The Dickster

Photo DicksterHad she missed the bus? I stood outside the movie theater with a view of the bus stop, waiting for JC* and watching the buses go by. She knew the stops and times by heart, so it was unlike her to have made a mistake. My thoughts were disturbed by the nagging horn of a new, shiny, black car parked right in front of me and as the passenger window automatically rolled down, I was surprised to see a smiling JC inside.

Astonished, I approached the car as she happily said “…This is Richard, He was kind enough to give me a lift…” I must admit, I liked him as soon as I saw him. It wasn’t just because he was trim and tan, with a well-coifed head of white hair. There was something about him that reminded me of my dad; he exuded an inner confidence, a swagger about him. I’m sure that JC had noticed it too.

I said a quick hello as she jumped out of the car and they said their goodbyes. After our usual greeting of a kiss on each cheek, she assumed we were going straight into the theater. “…Oh, no…“, I said. “…There is no way I can watch a movie for two hours without the quick version of what just happened…”

She smiled coyly as we found a place to chat. Last night, she had attended a Cinco de Mayo Dance with a friend of hers. Richard had asked her to dance and after a few dances in a row, stated assertively that he was taking her to dinner Saturday night. Always the savvy New Yorker, she declined politely, not comfortable going on an outing with a complete stranger.

After much conversation, Richard’s son intervened. He had invited his dad to the dance in the hopes he might meet someone and wound up to be the one who finally brokered the deal:  JC would choose the restaurant and Richard would meet her there.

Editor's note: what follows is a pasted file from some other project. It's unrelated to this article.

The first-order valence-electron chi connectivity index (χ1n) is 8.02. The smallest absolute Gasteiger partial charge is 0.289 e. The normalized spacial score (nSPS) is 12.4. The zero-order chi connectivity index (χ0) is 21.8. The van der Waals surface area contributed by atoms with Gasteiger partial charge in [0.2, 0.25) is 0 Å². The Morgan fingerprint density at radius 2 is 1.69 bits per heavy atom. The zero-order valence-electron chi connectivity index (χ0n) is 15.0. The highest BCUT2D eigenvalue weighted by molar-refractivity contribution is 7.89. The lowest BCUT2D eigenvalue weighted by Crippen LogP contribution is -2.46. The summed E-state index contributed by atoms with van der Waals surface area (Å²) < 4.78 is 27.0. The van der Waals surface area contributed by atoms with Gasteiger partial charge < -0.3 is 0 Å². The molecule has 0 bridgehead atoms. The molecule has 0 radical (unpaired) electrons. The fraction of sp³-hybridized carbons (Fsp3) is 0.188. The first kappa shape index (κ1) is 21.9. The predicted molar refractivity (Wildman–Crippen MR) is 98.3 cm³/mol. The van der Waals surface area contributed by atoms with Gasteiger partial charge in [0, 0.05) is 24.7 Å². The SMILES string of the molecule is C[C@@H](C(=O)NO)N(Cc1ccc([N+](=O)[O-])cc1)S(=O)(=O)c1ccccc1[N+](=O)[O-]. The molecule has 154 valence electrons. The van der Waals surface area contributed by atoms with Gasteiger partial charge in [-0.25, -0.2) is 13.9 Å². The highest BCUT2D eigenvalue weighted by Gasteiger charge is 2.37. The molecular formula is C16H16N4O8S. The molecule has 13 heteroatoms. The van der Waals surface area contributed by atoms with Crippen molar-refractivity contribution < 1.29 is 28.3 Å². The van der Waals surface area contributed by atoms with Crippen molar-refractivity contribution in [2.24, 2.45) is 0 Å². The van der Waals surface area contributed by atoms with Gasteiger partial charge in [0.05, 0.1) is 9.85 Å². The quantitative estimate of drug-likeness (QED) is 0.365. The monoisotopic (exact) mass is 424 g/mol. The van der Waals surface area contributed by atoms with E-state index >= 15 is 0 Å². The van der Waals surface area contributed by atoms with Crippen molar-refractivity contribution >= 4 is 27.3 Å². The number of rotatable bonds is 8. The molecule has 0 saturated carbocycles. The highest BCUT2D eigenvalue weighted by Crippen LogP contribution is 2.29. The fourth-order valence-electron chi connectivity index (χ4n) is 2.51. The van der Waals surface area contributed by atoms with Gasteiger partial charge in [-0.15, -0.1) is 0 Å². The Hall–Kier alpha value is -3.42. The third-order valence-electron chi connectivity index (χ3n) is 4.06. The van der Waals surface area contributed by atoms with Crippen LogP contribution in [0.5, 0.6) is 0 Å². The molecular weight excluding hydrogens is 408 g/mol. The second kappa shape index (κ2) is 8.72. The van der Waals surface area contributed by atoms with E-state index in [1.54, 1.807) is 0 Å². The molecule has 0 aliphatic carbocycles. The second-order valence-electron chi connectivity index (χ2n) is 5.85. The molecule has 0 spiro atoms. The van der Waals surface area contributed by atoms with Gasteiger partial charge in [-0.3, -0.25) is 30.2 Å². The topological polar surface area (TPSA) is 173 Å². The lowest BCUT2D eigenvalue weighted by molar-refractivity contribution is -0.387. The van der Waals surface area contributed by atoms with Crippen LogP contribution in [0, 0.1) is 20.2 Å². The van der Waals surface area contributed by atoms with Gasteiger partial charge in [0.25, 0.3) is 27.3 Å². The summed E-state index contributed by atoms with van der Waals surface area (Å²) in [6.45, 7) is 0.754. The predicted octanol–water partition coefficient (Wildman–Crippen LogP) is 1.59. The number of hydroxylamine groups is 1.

After a few more dances, exchanging contact information and making their final plans, JC assumed she would not see Richard again until Saturday, so was surprised when her doorman said he was in her lobby the next afternoon. The giant bouquet of roses hid his smiling face and the light kiss on the cheek surprised her. She explained that she was on her way out and he offered to drive her to the movies.

From then on, her life was a constant soiree of cocktails and dinners at lovely restaurants, movie dates, afternoons at the race track, all commencing with a dozen roses. Just as I had done so many times in the past when I had a date, she would model her outfits for me and together we would choose just the right accessories.

It was Mr. Wiz* who brought us both back to reality. He had a devotion to my mom and always felt very protective of her, especially since my dad’s passing. The first evening that we double dated, he hardly spoke and I could see that he was taking it all in. The next day, he announced to me bluntly “… There is something about Richard that I do not like. He’s a con man…” Mr. Wiz was too good a judge of character for me to dismiss his opinion. And after all, what did we really know about Richard?

Fortunately, at the same time, JC was starting to have her doubts. As much as she wanted the fairytale to continue, she was too clever not to notice the red flags that slowly would begin to wave right in front of her eyes. Richard mentioned how he missed home cooking and hinted that dinners at home (her home) would be much more romantic. He suggested that if she purchased the racing channel, they could watch the horse races cozily at home (her home). He would allude to the fact that living together (in her home) would be the ultimate happy ending.

Some people are born with a certain magnetism and allure and create illusions that can carry them through an entire lifetime. Richard was one of these people. Seeing that his demonstrative performances were not working on JC, he set the stage for his reality. Yes, he did live in that condo in that affluent town, but he was only renting a bedroom from a millennial that constantly traveled. Yes, he was a crossing guard, but he did it for the salary and not to volunteer. Yes, it was his car, but it was leased and he could just about make the payments. And yes, Saturday nights, he did look like he had stepped out of a Polo Ralph Lauren ad, but that was his only dress outfit and he carefully took care of it.